Biblical Truth.  A close look at the Biblical passages from the Torah and the New Covenant reveal that the Biblical emphasis is not on the actual covering of a woman’s head, but the proper “style”.  In returning to Numbers 5:18, although most English translations say “uncover the woman’s head”, the Hebrew word “parah” does not mean to uncover but a thorough word study shows this word means “to make something unkept, in disarray or disorder”.  Rashi translates it “He (the priest) unlooses the locks of her hair”.  Most rabbinical authorities, however, say her hair would be pinned up because it is easier to cover.

However, in looking at the New Covenant, I Cor. 11:3-16, there is a significant emphasis on head coverings.  But, what must be point out, is that Paul is not speaking of a head covering as a scarf or hat, but rather wearing one’s hair up on top of her head.

Obviously, if one takes this passage (I Cor. 11:4) to mean some artificial covering, i.e., hat, we would have a conflict with the priest, who always covered their heads when serving in the Temple.

Verse 15 makes it very clear that hair is indeed the covering of which the Bible is speaking.

And finally, verse 16 is very clear.  BUT IF ANY MAN SEEM TO BE CONTENTIOUS, WE HAVE NO SUCH CUSTOM, NEITHER THE CHURCHES OF G-D.  Therefore, we can conclude that if a woman chooses to cover her head, that is fine.  It is also fine if she chooses not to.  We must not judge either way.  Shavuah Tov!

What Israelis talked about last week

The events in Paris and outside of Paris has captured the attention of most of the world.  Certainly here in Israel it has been at the forefront of all news broadcasts.  The increase in terrorism and in anti-Semitism is of course of major concern.  The Israeli news interviewed one Frenchman who had come to Israel on Saturday night to immediately purchase a home.  He had decided that enough was enough.  We know of a man who owned a hair salon in France for several years.  After his shop had been vandalized for the third time, he immigrated to Israel and opened up a shop here.  These events are going to bring about another time of ALIYAH to Israel.  The year 2014 showed a greater number of French Jews immigrating to Israel that those from Russia!

The second story concerned the weather here in Israel.  Jerusalem and the north received snow and the rest of the country received a significant amount of rain.  Rain in Israel is a blessing.  From May to October we usually do not receive any rain, so the more we can get in the winter the better.

Many things are happening around the world which are going to bring about G-d’s plans to be fulfilled.  Let’s pray for the Jewish people to return to the land in even greater numbers!

Shabbat Shalom!

Saying “Shabbat Shalom” is so common here in Israel that I sometimes wonder if people even internalize what it means.  “Shalom” means peace, but it also means complete or whole.  For example, one can buy chicken breasts at the meat counter “shalem”, meaning whole.

Taking Friday evening to Saturday evening to focus on our relationship with G-d, and to serve Him, more than the rest of the week, is such a blessing.  It should be a rest in the service of G-d. It is a time to turn off telephones, computers and televisions and all of the distractions of this world.  It completes us again for the coming week.

Recently I was reading some online news outlets and I was struck by the number of articles in their “lifestyle” sections which dealt with “digital detox”, incorporating more peace and quiet into our daily lives, how to regain balance, de-stressing, inner peace and increasing calm into our lives. G-d told us in the Bible what His plan is for how to do this.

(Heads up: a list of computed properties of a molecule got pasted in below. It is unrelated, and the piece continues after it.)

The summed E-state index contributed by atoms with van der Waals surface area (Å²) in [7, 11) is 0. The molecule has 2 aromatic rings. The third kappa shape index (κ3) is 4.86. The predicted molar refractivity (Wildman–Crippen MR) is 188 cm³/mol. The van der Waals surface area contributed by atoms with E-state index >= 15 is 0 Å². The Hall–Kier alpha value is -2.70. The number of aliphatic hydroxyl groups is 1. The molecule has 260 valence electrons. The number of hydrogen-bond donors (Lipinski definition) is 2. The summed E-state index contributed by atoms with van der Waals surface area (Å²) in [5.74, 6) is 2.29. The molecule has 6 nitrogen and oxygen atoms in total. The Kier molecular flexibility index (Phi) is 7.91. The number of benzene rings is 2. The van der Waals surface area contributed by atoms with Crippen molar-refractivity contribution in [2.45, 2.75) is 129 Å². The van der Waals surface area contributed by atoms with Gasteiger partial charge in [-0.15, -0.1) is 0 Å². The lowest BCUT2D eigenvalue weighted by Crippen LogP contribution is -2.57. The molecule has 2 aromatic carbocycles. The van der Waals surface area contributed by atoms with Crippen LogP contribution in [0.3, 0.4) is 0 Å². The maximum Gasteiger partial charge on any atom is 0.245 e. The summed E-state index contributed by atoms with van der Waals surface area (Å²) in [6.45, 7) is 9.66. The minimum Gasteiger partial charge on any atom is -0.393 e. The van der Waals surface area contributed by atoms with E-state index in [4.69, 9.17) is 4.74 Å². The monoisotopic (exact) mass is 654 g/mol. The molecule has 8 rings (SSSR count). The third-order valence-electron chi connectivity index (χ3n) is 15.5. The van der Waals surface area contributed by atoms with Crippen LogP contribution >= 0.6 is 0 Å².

“Remember the Sabbath day to keep it holy.  Six days shall you labor and do all your work, but the the seventh day is the sabbath of the L-rd thy G-d, in it thou shalt not do any work…”

As an aside, it is very interesting that while studying these verses, I read several commentaries.  None of them wanted to discuss the first part, which tells us which day not to do any work…the Sabbath day.  So many people say that you need to keep a sabbath day, and not the Sabbath day.  But G-d is very clear that He wants us to keep the seventh day, which is Saturday.

The point we need to remember is that G-d knows us perfectly and if we follow His word, He has provided for us in every way and for every need.  When you pray and seek His will for your life and how you are to serve Him, the Holy Spirit will guide and direct you and give you the rest you need.  But we need to seek it in His ways, not ours.  Have a blessed Shabbat.

Cafe Society

I’ve been doing a little reading lately on cafes and their history and influence.  Traditionally, they have been a place for artists, writers and even those on the political fringe to meet to discuss news and various topics.  They are also a great place to get together with a small group to talk about Scripture and what we’ve been studying.  Iron sharpens iron! (Proverbs 27:17)

Motzei Shabbat (Saturday night), after our study at the Study Center, a small group of us went to a nearby cafe to discuss Shmittah.  The cafe was very busy, but the five of us crowded around a tiny table.  As we drank our coffees, Baruch had his Bible out on the table and we had a lively discussion about Scripture.  Do you have a small group you can get together with to discuss something one of you has recently studied in your personal Bible study?

I really enjoy our Saturday night study where we can dive into Scripture and also enjoy fellowship.

Bill

We had a friend in Miami named Bill.  Bill, his wife and grown son were all legally blind.  But Bill, of all people, really had the gift of encouragement.  He and his family would visit many different congregations, most of which were small, in order to encourage the people and worship and fellowship with them.  He believed that the 3 extra bodies would bring more to a small, often times struggling congregation than to a large congregation.  It was truly a ministry that G-d gave to them.

I spoke to Bill a couple of days before he passed away.  He was feeling very badly but didn’t want to burden anyone with it.  It should be an inspiration to us all that someone who had blindness to cope with was still always wanting to encourage the Body.  One of Bill’s favorite sayings was that something “wasn’t worthy of breaking fellowship over.”  He was always looking for areas of unity not strife and division.  He would not compromise on the Gospel and other key theological issues, but he also was not looking to bring strife into the body of believers.

Perhaps we all could work to bring unity instead of bickering about small things and being divisive.